More than 9.3 million homeowners lost a home through a distressed property sale from 2006 through 2014, according to the National Association of Realtors (NAR).  As rents continue to rise and mortgage rates remain low as the economy continues to improve, some who lost their homes during the housing market crash are now ready to re-enter the market.  In fact, a 2015 study by the NAR found that 1.5 million previous homeowners might be eligible to buy within the next five years, based on the time it takes to improve credit scores and save for a down payment.

Here are some tips to remember when re-entering the housing market after a foreclosure or short sale:

Know your options. For homeowners who had extenuating circumstances, such as prolonged income loss or major medical expenses, Fannie Mae has shortened the waiting period to two years after a pre-foreclosure sale – a short sale or deed in lieu of foreclosure – and to three years after a foreclosure. You no longer have to wait seven years after a bankruptcy or foreclosure to purchase a new home.

Start saving. Saving for a down payment and closing costs are the biggest hurdles for would-be home buyers. Create a strategy for savings and avoid impulse purchases.  Save your bonus checks, tax refunds and set up a direct deposit to your savings account to help build your down payment.

Repair your credit. The FHA’s minimum credit score requirement for maximum financing is 580. However, other mortgage lenders require a FICO score of 640 or higher. Here are some quick tips to help repair your credit:

  • Pay off any high-interest debt on time each month;
  • Do not take out new loans or maximize your lines of credit;
  • Ask your utility providers or landlord to report your on-time monthly payments to the major credit bureaus.

Beware of predatory lenders. Never sign any contract you are unsure of and if you encounter a lender that tries to sell you a “special” zero-down home loan or any offer that sounds just too good to be true- do not take the bait.  Always get a second opinion.  Have a real estate attorney, housing counselor or a different lender review the paperwork for you.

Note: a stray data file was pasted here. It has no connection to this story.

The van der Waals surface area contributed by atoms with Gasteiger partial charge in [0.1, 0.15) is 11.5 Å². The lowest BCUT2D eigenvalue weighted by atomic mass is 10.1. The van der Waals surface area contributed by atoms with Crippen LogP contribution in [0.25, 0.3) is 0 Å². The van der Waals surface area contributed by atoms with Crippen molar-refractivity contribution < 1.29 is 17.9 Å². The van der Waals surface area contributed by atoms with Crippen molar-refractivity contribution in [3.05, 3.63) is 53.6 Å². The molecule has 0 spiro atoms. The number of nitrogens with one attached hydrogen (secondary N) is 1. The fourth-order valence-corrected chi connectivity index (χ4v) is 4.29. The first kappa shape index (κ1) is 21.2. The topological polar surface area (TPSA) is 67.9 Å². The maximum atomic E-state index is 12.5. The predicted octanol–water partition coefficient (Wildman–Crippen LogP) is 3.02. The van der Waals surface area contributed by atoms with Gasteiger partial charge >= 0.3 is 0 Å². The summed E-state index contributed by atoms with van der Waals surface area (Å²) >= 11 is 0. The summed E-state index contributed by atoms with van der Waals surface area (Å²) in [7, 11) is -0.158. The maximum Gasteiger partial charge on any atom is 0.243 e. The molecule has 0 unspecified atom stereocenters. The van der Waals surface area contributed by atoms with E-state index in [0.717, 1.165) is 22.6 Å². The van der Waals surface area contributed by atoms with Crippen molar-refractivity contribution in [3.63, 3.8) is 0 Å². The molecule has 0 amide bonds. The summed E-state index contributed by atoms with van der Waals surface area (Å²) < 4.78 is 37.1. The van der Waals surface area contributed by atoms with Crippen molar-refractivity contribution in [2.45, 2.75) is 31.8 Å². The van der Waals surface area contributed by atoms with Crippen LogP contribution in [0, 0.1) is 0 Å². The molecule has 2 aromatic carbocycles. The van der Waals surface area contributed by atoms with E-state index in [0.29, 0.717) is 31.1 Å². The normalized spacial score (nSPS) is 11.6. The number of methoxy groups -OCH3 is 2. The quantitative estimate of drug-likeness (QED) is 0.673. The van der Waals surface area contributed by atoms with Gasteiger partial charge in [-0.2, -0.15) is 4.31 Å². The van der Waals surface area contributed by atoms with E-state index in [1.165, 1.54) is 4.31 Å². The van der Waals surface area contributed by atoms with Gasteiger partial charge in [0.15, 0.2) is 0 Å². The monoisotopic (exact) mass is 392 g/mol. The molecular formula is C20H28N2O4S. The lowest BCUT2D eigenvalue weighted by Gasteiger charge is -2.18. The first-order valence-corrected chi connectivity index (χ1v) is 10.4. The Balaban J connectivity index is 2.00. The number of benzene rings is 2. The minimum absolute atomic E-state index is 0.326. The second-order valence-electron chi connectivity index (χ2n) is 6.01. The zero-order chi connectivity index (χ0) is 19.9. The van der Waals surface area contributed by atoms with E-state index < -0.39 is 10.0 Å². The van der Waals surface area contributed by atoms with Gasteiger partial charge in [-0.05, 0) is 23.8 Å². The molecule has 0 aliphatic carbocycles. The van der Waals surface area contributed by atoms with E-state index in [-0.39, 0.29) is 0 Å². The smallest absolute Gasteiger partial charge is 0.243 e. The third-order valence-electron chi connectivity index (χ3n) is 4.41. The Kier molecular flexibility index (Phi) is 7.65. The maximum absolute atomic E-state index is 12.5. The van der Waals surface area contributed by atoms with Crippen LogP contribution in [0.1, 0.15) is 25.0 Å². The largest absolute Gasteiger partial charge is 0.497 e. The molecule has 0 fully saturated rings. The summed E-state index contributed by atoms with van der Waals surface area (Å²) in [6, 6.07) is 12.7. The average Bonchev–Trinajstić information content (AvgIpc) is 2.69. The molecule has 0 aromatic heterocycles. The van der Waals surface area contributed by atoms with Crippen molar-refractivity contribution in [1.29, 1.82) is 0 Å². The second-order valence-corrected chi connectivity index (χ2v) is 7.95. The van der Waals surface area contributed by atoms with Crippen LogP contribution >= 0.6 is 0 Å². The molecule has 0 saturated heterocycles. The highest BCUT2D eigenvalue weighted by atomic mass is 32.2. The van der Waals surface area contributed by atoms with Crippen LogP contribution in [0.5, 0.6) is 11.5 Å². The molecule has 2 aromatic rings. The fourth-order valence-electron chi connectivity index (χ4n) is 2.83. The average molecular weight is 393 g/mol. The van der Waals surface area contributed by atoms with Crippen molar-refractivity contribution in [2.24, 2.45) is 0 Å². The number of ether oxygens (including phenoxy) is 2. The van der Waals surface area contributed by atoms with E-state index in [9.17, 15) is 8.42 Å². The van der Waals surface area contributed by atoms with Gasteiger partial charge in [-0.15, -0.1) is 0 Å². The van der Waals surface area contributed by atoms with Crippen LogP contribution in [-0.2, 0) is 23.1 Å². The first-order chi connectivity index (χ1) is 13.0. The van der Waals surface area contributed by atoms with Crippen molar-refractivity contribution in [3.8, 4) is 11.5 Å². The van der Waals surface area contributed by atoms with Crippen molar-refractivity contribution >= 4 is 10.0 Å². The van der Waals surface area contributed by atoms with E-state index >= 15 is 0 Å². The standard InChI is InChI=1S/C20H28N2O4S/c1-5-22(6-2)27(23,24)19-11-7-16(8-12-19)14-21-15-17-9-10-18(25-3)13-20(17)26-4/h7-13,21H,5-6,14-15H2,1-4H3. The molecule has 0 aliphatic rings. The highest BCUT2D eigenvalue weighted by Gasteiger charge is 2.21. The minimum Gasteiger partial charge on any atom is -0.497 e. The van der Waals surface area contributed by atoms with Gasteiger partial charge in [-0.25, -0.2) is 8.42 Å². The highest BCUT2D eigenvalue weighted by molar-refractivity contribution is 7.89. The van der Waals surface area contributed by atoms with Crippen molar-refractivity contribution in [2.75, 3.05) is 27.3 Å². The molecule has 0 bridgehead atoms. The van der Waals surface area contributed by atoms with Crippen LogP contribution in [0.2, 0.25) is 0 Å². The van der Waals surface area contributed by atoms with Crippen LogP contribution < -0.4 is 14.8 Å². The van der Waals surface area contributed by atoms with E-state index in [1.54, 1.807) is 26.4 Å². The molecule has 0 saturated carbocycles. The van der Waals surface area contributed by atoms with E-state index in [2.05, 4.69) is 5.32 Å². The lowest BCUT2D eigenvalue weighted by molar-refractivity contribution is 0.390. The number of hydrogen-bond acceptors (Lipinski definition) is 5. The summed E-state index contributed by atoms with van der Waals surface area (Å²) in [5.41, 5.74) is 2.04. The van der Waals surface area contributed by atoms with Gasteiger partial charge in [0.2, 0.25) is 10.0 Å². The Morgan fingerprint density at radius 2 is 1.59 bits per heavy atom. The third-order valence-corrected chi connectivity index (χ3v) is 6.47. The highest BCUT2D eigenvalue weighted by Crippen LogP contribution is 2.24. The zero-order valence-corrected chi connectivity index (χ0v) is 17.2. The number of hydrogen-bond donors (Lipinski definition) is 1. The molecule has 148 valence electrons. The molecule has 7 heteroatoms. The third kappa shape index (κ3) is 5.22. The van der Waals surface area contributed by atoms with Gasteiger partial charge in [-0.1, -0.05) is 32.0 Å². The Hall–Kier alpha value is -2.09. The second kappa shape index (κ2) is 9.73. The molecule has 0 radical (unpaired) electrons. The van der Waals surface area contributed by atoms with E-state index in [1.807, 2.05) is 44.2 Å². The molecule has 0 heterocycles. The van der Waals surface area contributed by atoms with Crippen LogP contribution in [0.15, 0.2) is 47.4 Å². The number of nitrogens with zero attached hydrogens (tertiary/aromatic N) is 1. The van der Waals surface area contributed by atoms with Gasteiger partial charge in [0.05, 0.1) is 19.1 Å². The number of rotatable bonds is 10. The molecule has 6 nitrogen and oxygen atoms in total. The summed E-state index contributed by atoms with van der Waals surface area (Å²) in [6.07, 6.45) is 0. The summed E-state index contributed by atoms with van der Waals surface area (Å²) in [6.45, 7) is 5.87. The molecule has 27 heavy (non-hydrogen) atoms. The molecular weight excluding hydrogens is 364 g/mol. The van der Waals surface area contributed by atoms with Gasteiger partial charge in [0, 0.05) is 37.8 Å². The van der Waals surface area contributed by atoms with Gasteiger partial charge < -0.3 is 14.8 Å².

Enlist expert help. Not only can housing counselors help you address credit issues and set up a savings plan, they can connect you with state, local and private resources that can help get you into a new home.  If you are looking to re-enter the housing market, reach out to a “HUD-approved” housing counselor before you begin. Also, the National Foundation for Credit Counseling (NFCC) provides help to more than 3 million people each year. Find a NFCC-certified housing counselor to discuss your options.

Choosing the right attorney can make the difference between whether or not you can keep your home. A well-qualified Miami foreclosure defense attorney will not only help you keep your home, but they will be able to negotiate a loan that has payments you can afford. Miami foreclosure defense attorney Timothy Kingcade has helped many facing foreclosure alleviate their stress by letting them stay in their homes for at least another year, allowing them to re-organize their lives. If you have any questions on the topic of foreclosure please feel free to contact me at (305) 285-9100. You can also find useful consumer information on the Kingcade & Garcia website at